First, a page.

When it’s time to end a business, selling isn’t the only option. Turning your company into a co-op is always a viable option — here’s how to do it.
Here's what you need to know:
- By converting your business to a co-op, you’re just transferring the business into collective ownership shared by the workers who know your business well
- Converting a business into a co-op can be just as beneficial for owners as it can be for workers
- Co-ops can boost efforts to both attract top talent and keep the great employees your business already has
- Co-op ownership can increase employee buy-in literally and figuratively, leading to increased employee engagement and satisfaction
- Steps to convert your business into a co-op include going through a co-op training and valuation, determining how the sale will be financed, and more
There’s so much information out there on starting a business and growing a business. But what about when it’s time to end a business — what’s next? Selling isn’t the only option.
In 2010 Bob Moore, then the owner of Bob’s Red Mill Natural Foods, transformed his company into a co-op and transferred ownership of his company to his workers. On the heels of Moore’s 81st birthday he unveiled the Employee Stock Ownership Plan. It placed ownership of his company in the hands of the company’s 209 employees.
The company had an estimated value of $24 million. “In some ways I had a choice,” Moore told Oregon Live in 2010. “But in my heart, I didn’t. These people are far too good at their jobs for me to just sell it.”
Maybe you don’t have heirs lined up for your successful business. Maybe you are simply tired of running the show solo. Or, maybe you want to share the wealth with the people who helped you generate it. Whatever the reason, converting your business into a co-op is always a viable option. Here’s how to do it.
What are the benefits of turning your business into a co-op?
Converting a business into a co-op can be just as beneficial for owners as it can be for workers. If you’re looking for a way out, you don’t have to worry about finding a buyer who understands your business and wants to maintain its legacy.
Instead, you’re just transferring the business into collective ownership shared by the workers who know your business like the back of their hands.
As Our World by United Nations University explains, “selling a business to employees is a way to strengthen the business while getting a return on investment.”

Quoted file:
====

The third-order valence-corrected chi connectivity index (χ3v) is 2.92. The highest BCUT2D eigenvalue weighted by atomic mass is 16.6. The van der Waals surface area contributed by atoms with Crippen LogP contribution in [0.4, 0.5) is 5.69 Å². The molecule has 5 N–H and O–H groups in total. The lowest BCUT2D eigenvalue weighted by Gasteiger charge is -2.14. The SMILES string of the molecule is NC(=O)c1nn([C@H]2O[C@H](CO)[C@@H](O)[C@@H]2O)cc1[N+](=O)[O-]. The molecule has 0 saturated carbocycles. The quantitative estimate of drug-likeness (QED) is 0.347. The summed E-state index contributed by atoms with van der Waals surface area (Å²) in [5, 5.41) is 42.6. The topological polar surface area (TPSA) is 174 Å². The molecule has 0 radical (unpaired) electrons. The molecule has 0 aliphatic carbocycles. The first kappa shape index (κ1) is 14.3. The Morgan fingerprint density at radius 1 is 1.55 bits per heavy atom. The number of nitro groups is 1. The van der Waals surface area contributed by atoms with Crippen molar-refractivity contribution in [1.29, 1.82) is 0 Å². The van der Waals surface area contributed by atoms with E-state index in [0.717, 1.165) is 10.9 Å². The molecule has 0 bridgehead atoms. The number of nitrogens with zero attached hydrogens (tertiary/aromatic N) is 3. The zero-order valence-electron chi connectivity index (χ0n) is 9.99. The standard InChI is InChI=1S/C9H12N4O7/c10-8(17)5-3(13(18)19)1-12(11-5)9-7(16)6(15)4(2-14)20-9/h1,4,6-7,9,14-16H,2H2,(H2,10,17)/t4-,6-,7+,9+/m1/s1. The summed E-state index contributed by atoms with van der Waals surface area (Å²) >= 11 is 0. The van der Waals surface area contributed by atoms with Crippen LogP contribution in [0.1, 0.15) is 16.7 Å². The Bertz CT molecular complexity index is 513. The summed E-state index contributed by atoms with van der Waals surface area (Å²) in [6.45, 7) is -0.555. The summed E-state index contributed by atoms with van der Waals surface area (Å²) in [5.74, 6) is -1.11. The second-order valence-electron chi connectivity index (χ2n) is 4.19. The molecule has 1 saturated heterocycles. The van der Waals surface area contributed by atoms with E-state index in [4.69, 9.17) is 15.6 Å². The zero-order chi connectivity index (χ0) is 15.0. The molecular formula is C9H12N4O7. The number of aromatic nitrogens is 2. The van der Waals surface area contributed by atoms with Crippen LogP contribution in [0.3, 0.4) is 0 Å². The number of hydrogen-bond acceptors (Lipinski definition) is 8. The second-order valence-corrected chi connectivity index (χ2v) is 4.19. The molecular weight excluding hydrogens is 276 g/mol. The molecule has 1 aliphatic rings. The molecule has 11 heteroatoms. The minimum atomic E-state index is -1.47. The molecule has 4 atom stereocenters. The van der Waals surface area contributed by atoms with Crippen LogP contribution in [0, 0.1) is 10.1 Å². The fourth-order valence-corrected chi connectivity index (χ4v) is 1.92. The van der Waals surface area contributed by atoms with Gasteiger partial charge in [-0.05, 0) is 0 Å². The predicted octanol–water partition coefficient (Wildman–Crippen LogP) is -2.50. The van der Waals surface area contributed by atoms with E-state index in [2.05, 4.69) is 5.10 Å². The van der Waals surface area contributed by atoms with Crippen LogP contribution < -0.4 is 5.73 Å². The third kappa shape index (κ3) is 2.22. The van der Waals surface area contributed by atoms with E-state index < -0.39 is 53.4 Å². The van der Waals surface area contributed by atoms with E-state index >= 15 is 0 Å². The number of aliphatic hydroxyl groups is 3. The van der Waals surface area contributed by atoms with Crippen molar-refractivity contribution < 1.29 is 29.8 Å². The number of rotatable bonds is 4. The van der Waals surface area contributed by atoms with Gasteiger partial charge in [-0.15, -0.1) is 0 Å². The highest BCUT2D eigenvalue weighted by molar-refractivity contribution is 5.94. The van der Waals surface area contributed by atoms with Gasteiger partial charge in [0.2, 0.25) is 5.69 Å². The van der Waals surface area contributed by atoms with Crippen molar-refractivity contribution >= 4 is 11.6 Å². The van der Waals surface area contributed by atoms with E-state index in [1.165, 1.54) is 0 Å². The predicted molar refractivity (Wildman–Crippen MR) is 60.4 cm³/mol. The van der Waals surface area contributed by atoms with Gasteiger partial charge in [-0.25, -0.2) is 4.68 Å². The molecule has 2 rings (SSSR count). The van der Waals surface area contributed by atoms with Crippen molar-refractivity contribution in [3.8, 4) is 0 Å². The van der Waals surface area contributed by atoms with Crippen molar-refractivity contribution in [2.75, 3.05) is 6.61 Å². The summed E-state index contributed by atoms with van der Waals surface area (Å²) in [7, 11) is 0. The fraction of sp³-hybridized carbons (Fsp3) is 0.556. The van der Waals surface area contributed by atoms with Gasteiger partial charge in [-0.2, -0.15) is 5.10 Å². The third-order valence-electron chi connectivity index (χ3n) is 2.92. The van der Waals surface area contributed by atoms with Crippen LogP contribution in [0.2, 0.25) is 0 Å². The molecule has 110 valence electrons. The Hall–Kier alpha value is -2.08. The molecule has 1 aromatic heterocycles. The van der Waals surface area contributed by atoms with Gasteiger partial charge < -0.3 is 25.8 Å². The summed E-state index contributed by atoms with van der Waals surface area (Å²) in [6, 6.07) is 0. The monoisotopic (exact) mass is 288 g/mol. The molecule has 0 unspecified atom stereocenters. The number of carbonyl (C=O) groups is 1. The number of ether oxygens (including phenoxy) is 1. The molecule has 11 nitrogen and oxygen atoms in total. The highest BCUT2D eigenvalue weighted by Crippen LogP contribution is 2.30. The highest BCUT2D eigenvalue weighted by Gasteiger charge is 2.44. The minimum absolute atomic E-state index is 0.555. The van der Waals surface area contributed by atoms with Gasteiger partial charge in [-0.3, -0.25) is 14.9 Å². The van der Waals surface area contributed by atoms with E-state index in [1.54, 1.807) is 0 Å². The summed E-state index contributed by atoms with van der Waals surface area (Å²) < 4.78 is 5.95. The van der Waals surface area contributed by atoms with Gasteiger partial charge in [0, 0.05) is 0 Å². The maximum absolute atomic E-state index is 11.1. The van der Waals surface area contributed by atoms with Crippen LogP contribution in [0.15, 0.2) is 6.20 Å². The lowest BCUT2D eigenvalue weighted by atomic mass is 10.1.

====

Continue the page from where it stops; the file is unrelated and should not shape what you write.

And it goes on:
Co-opLaw.org notes that converting to a co-op can be “an empowering decision for workers and consumers, and a realistic and sound business choice.” The website notes that co-op conversion can be great for everyone from owners to workers and even the communities that co-ops-to-be call home.
Co-ops can boost efforts to both attract top talent and keep the great employees your business already has. Co-op ownership can increase employee buy-in literally and figuratively, leading to increased employee engagement and satisfaction.
Plus, the community support they generate can help keep the business supported for years to come.
How to convert your business into a co-op: Make the right decision
No business decision is taken lightly and the decision to convert to a co-op is no exception. In fact, it’s probably one of the most consequential business decisions owners and entrepreneurs will ever make.
The best place to start is by getting solid advice. Getting advice and assistance from expert sources like Project Equity can help with the larger decision and process to convert a business into a co-op.
It can be a complex process, but luckily there are plenty of organizations like Project Equity that are ready to guide businesses through the whole thing.
Your employees have to be interested in becoming employee owners as well.
There’s more to the decision than just deciding that you, the owner, have interest in a co-op conversion. Your employees have to be interested in becoming employee owners as well.
This phase is best conducted with the help of an experienced facilitator. They can guide the necessary conversations and answer questions that come up.
Go through a co-op training and valuation